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Every year, I get a barrage of information from my kids’ schools. How do I know what paperwork I should keep and what can be tossed?
From permission slips and artwork to field trip and sports forms, teachers are constantly sending material home to keep you abreast of your child’s progress. However, schools don’t keep all of the important records related to your child’s education. You should establish a file folder for each child and keep it in a file cabinet or desk drawer. The folders should include the following:
- Report cards and transcripts of grades
- Copies of letters or emails sent to a teacher or school on significant issues, as well as copies of their communications to you
- Standardized test scores
- Medical records, such as immunization records, your child’s annual physical, dental check-ups, and medication recommendations
Besides keeping these records, it’s also nice to have a portfolio of work completed by each of your children. You certainly won’t want to keep every piece of artwork or paper they’ve written. Be selective. An accordion file folder can keep these papers organized by grade level. You also might want to include an annual school picture of each child. When time permits, these can be transferred to a scrapbook and housed with other family memorabilia.
The school wants our young children in elementary school to use planners. However, the teachers have not made very specific recommendations. What should I be looking for?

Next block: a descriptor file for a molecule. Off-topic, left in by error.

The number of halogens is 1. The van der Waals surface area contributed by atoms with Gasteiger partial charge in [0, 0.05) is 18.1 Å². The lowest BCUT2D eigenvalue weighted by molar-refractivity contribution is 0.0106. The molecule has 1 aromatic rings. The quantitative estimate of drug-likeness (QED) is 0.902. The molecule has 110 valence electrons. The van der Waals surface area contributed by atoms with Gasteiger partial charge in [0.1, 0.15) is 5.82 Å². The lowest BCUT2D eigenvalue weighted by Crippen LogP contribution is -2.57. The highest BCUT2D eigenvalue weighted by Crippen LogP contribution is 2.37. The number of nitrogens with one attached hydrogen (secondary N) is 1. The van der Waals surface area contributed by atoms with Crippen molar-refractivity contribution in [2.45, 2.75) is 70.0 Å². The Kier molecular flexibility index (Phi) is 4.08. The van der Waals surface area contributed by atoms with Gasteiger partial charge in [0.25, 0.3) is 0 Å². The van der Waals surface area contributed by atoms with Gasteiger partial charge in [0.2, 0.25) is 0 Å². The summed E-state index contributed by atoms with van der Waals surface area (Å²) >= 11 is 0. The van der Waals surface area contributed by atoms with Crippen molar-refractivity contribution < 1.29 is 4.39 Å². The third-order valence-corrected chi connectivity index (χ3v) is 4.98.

The type of planners children use depends upon their grade level. The younger the child, the smaller the planner should be. They do not need heavy, bulky planners. In early elementary school, a planner should have:
- Plenty of space to write down assignments, as younger children usually have large handwriting
- A front and/or back pocket to bring work home from school and assignments and forms to school
- A spiral binding so papers will not fall out and be lost
As children advance to later grades, schools may provide planners or require a specific planner. These planners are usually larger and will offer more options. A calendar is definitely necessary so the children can write down the dates when assignments and reports are due, as well as the schedule of family events, extracurricular activities, and appointments.
Questions? Go to dearteacher.com.
Food for Thought
“School-age children are much more self-directed and peer-focused than when they were preschoolers. And their behavior and communication style seem to change overnight. There is always a moment when you think, ‘I don’t recognize this child,’ and then you realize, ‘Oh, she’s growing and changing.’”
• Michael Thompson Ph.D., co-author, Raising Cain. Want to read more about talking to kids? Go to PBS.org and click on Parenting